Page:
Luther wrote these words about those who live by the spirit and those who live for the flesh: “A righteous man has peace with God but distress in the world because he lives in the spirit. An unrighteous man has peace with the world but distress and tribulation with God, because he lives in the flesh. But just as the Spirit is eternal, so the peace of the righteous and the tribulation of the unrighteous will be eternal. And just as the flesh is temporal, so the tribulation of the righteous and the peace of the unrighteous will be temporal.” (Lectures on Romans, chapter 4)

We preach Christ crucified. Through His cross “. . .  we have gained access by faith into this grace in which we now stand.” We know that no sinner can stand in God’s holy presence and live. How then can we sinners have the hope of escaping hell and entering heaven? Only through the blood of the innocent Lamb of God! The Lamb who paid the price for our sins and for our peace. Does that mean we have no suffering? Not at all!

Romans 5:3 says: “Not only so, but we also rejoice in our sufferings.” Those who are not spiritually minded cannot fathom what good can come from their suffering. By nature we avoid things that are unpleasant, especially if they are prompted by faith. In that way our inner struggle is not so unlike that of Peter, who with firm resolve to go to prison and death with Jesus denied our Lord three times, on the night He was betrayed, so Peter could save his own neck.

Whole churches and theologies are built on the idea that when you begin to follow God with your whole heart, your relationships will improve, your wallet will grow fat, you will be healthy, the sun will rise every morning for you, the wind will blow gently on your back, the waters will part allowing you to walk through. They see their reward here on earth. That’s a theology of glory, not theology of the cross or of the Christ. That’s the theology of man, a theology from below (man) not above (God).

But that’s not what the inspired apostle says here. He tells you that if you are a Christian, you will suffer. And if you don’t suffer, you not a Christian walking in faith.

Since the peace of God rules our hearts, we don’t look at our suffering as a sign of God’s displeasure. Here it says that we also rejoice in our sufferings” because they drive us to God’s promises and increase our hope. If He didn’t love us, He wouldn’t care. He would let us play on the devil’s freeway. He would give us a pocket full of cash, and tell us, “Here, kid, get lost. Go downtown and stuff your face with French fries or your drug of choice.” But a loving God allows His children to suffer affliction so that they cling, all the tighter, to His promise of grace. For He does not want them to become lost, this patience produces character and character produces hope. Romans 5:5 says: “and hope does not disappoint, because the love of God has been poured out within our hearts through the Holy Spirit who was given to us.”


IV. A peace born of heavenly love

All this came from the love of God that is unlike any love we’ve experienced on this side of eternity. “You see, at just the right time, when we were still powerless, Christ died for the ungodly.” Did you ever notice how God likes to arrive when the situation seems beyond all hope? When Abraham was 100 and his wife, Sarah, was 90, well past their childbearing years, then came the son of the covenant. When the Israelites had their backs against the Red Sea and the Egyptian army was upon them   God opened up a door of escape through the Red Sea and let them walk through. We ought to get used to this pattern!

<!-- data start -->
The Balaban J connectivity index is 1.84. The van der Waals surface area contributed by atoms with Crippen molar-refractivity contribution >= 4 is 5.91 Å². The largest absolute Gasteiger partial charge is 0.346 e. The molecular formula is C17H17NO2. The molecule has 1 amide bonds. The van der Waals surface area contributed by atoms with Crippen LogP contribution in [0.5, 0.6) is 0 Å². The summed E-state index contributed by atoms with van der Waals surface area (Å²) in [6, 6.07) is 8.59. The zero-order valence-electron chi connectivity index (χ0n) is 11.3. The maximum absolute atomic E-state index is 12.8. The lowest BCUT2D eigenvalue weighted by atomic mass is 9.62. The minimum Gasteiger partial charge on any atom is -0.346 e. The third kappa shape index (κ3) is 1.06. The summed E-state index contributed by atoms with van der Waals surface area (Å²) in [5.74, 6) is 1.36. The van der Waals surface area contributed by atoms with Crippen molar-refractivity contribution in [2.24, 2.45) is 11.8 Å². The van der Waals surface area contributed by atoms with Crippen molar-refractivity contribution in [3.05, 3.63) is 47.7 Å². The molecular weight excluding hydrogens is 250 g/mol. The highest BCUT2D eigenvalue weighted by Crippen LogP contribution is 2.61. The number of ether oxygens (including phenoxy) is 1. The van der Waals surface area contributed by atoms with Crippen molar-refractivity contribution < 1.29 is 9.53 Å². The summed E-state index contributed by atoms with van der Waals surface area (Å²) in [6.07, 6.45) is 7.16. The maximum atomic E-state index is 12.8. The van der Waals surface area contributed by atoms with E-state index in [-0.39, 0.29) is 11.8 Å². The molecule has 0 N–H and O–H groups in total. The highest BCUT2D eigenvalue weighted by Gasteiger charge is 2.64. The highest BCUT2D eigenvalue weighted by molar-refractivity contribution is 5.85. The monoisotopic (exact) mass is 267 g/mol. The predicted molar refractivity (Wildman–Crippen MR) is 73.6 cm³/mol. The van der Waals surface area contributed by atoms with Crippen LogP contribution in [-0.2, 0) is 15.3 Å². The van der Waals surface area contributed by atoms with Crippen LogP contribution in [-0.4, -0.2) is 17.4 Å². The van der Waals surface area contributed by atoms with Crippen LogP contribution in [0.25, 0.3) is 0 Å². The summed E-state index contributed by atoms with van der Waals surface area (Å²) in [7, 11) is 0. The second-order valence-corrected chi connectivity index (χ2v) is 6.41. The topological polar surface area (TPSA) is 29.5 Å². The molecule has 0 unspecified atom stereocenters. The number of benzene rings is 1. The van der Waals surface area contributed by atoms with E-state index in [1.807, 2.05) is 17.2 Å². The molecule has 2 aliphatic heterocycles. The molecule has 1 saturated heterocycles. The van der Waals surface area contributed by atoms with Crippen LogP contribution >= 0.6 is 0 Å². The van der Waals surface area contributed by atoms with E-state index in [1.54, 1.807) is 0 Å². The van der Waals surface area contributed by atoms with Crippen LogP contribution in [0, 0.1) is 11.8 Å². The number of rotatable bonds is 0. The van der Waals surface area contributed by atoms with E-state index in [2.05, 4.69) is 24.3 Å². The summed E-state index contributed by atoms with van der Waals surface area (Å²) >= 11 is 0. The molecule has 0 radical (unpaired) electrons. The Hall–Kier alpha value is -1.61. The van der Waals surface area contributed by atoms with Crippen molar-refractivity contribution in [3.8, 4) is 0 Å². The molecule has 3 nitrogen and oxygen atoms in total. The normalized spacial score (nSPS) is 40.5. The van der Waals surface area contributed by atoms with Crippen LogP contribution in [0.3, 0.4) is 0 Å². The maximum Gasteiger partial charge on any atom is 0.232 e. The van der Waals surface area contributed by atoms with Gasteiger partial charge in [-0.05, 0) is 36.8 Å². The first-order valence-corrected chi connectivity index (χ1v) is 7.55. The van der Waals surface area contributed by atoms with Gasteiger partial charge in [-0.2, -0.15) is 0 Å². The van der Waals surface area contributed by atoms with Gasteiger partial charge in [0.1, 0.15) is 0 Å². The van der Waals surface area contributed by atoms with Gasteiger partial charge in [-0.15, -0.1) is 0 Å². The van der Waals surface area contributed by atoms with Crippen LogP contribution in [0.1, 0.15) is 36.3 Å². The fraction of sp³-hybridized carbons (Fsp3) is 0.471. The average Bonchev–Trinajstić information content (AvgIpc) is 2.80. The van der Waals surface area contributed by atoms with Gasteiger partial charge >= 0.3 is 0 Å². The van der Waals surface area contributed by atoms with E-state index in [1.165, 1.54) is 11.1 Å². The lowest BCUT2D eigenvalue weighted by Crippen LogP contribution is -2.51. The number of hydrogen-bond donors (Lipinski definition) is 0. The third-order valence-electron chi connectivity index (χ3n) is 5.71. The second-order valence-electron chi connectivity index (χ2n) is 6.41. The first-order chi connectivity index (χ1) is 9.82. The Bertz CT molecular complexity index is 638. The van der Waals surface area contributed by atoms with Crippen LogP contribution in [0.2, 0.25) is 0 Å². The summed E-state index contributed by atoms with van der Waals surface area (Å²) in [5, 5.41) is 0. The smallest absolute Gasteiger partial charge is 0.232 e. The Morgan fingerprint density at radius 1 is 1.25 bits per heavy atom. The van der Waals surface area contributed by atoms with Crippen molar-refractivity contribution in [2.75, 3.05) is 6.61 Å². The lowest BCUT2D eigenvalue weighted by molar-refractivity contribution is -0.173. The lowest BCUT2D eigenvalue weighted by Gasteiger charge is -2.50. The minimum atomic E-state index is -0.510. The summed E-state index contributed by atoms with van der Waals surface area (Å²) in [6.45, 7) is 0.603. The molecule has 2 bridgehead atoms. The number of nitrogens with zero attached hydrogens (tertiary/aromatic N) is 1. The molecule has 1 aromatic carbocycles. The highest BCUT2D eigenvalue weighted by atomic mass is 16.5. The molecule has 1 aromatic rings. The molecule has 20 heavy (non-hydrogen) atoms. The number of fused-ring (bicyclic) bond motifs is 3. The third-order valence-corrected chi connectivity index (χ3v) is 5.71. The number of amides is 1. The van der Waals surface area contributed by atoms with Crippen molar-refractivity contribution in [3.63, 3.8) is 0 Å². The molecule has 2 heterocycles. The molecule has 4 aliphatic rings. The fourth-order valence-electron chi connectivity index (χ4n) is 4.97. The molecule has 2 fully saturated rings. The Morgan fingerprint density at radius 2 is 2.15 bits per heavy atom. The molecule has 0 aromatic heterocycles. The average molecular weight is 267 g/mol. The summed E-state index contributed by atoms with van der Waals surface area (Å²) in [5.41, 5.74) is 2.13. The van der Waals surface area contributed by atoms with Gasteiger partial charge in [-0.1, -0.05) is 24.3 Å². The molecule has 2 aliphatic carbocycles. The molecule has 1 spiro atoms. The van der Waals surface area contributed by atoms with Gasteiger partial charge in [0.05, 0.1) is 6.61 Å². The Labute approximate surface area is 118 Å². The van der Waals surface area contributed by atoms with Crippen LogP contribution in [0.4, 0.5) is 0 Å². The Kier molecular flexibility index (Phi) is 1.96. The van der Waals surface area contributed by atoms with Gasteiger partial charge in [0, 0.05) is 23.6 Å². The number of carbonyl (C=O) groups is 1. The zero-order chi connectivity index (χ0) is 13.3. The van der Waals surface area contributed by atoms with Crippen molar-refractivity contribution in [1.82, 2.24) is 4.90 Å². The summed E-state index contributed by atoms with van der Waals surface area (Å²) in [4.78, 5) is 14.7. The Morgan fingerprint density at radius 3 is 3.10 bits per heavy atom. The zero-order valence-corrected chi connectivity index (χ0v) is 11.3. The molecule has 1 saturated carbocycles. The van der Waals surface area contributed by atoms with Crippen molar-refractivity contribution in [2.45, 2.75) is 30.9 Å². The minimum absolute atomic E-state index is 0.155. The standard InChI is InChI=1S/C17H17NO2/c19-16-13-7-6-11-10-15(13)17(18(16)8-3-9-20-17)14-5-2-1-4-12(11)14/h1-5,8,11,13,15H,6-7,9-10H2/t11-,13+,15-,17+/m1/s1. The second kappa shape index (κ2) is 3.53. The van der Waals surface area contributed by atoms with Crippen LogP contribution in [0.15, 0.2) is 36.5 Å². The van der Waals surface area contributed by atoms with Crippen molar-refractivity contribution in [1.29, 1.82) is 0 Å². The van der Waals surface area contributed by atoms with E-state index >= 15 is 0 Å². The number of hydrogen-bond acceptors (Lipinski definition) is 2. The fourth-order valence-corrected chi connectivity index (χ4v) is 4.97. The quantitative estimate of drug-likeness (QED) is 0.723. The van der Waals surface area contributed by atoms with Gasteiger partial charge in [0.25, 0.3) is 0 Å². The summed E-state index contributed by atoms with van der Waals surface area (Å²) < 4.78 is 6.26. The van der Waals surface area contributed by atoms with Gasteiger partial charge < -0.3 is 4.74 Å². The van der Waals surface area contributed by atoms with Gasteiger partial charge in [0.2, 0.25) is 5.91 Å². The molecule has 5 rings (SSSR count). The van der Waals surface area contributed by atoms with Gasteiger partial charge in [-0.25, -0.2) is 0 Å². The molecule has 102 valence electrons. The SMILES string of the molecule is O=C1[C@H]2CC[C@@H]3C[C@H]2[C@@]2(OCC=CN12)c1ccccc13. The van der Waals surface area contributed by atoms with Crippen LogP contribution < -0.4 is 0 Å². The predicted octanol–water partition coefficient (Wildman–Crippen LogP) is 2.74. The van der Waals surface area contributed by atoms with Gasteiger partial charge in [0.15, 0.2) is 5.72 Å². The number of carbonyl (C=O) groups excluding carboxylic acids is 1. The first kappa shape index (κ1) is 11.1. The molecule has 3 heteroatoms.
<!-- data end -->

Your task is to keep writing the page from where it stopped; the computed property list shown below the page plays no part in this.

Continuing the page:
When Jesus was arrested without a fight, when He gave His cheek to the ones who struck it, when He had an airtight case but made no reply to His accusers, when His blessed body hung lifeless on the cross, when all seemed lost to the world, and even Jesus disciples, saw nothing but disaster. It was precisely at this time—just the right time—when God declared His victory, when Satan’s head was crushed and peace was made between God and the ungodly.

What wondrous love is this! “Very rarely will anyone die for a righteous man.” When Charles and Ann Lindbergh’s infant son was kidnapped, a 70-year-old man volunteered to meet with the kidnapper at night. Lindbergh told him not to put his life at risk like that. But the man was so enamored by the airman’s brave accomplishments and noble character that he ignored the advice and met with the kidnapper anyway—at the gate of a graveyard—not once but twice. He took an uncommon risk—even for a “righteous” man.

“. . . though for a good man [or perhaps ‘a good cause’] someone might possibly dare to die.” When a U.S. marine threw himself into the path of machine gun fire, he did it in the hope that if he must lose his life, he might contribute in some small way to the protection and freedom of an otherwise defenseless people. We have known many such men and women since the founding of our nation. But who would die in order to save a confirmed and arrogant enemy? In no other religion do we hear a petition for forgiveness drop from the lips of a Holy God for a corrupt people: “While we were yet sinners, Christ died for us. . . . When we were God’s enemies, we were reconciled to Him through the death of his Son.”

The angel guards the gate of Eden no more. A flashing sword no longer prohibits our access to the tree of life. We preach Christ Crucified for where God, our brother, is sacrificed for our sins, there is the tree of life, the new paradise guaranteed, together with the blessed fruit of unbroken peace with God. A peace paid by the blood of the Lamb on wooden cross on Calvary, there (T) is our Tree of Eternal life. There (T) you’ll find your salvation in Jesus.

 In Jesus Name, and for Jesus sake, Amen and amen.


The peace of God which surpasses all understanding guard your hearts and minds in Christ Jesus, AMEN.